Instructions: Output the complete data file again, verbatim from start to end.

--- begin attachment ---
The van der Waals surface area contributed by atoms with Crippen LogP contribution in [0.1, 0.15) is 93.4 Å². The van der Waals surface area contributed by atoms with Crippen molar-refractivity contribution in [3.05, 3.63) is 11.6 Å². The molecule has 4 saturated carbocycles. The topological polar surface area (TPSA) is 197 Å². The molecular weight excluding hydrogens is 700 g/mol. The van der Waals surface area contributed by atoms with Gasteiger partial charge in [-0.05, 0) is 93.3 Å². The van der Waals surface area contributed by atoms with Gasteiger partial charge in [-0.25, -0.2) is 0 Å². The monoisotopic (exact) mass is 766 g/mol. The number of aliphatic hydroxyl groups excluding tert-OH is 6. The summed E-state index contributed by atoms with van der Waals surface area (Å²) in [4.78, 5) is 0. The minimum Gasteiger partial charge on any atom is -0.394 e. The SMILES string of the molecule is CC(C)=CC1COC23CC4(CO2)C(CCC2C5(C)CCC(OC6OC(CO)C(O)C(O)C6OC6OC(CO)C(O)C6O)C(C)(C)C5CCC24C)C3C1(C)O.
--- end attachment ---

The van der Waals surface area contributed by atoms with Crippen LogP contribution in [0.1, 0.15) is 93.4 Å². The van der Waals surface area contributed by atoms with Crippen molar-refractivity contribution in [3.05, 3.63) is 11.6 Å². The molecule has 4 saturated carbocycles. The topological polar surface area (TPSA) is 197 Å². The molecular weight excluding hydrogens is 700 g/mol. The van der Waals surface area contributed by atoms with Gasteiger partial charge in [-0.05, 0) is 93.3 Å². The van der Waals surface area contributed by atoms with Gasteiger partial charge in [-0.25, -0.2) is 0 Å². The monoisotopic (exact) mass is 766 g/mol. The number of aliphatic hydroxyl groups excluding tert-OH is 6. The summed E-state index contributed by atoms with van der Waals surface area (Å²) in [4.78, 5) is 0. The minimum Gasteiger partial charge on any atom is -0.394 e. The SMILES string of the molecule is CC(C)=CC1COC23CC4(CO2)C(CCC2C5(C)CCC(OC6OC(CO)C(O)C(O)C6OC6OC(CO)C(O)C6O)C(C)(C)C5CCC24C)C3C1(C)O.